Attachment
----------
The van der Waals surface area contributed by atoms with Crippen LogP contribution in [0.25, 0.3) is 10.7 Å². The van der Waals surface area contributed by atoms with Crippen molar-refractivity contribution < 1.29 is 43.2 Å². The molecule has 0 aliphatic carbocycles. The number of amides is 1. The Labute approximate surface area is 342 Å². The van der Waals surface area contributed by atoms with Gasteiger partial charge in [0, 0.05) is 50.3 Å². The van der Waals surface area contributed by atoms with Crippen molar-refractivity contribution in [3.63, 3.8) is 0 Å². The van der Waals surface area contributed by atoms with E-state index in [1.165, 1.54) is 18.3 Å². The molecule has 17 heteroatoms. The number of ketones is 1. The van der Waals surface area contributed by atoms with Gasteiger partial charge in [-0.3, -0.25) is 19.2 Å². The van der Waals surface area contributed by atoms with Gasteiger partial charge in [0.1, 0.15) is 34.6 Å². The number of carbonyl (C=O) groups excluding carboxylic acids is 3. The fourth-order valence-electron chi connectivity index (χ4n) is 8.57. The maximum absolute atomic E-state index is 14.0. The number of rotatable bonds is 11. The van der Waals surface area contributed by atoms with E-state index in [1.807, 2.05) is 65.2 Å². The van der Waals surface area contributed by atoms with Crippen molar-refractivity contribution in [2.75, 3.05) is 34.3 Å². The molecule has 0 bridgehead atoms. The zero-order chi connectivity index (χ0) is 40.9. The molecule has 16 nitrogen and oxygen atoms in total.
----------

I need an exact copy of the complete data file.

The van der Waals surface area contributed by atoms with Crippen LogP contribution in [0.25, 0.3) is 10.7 Å². The van der Waals surface area contributed by atoms with Crippen molar-refractivity contribution < 1.29 is 43.2 Å². The molecule has 0 aliphatic carbocycles. The number of amides is 1. The Labute approximate surface area is 342 Å². The van der Waals surface area contributed by atoms with Gasteiger partial charge in [0, 0.05) is 50.3 Å². The van der Waals surface area contributed by atoms with Crippen molar-refractivity contribution in [3.63, 3.8) is 0 Å². The van der Waals surface area contributed by atoms with E-state index in [1.165, 1.54) is 18.3 Å². The molecule has 17 heteroatoms. The number of ketones is 1. The van der Waals surface area contributed by atoms with Gasteiger partial charge in [-0.3, -0.25) is 19.2 Å². The van der Waals surface area contributed by atoms with Gasteiger partial charge in [0.1, 0.15) is 34.6 Å². The number of carbonyl (C=O) groups excluding carboxylic acids is 3. The fourth-order valence-electron chi connectivity index (χ4n) is 8.57. The maximum absolute atomic E-state index is 14.0. The number of rotatable bonds is 11. The van der Waals surface area contributed by atoms with E-state index in [1.807, 2.05) is 65.2 Å². The van der Waals surface area contributed by atoms with Crippen molar-refractivity contribution in [2.75, 3.05) is 34.3 Å². The molecule has 0 bridgehead atoms. The zero-order chi connectivity index (χ0) is 40.9. The molecule has 16 nitrogen and oxygen atoms in total.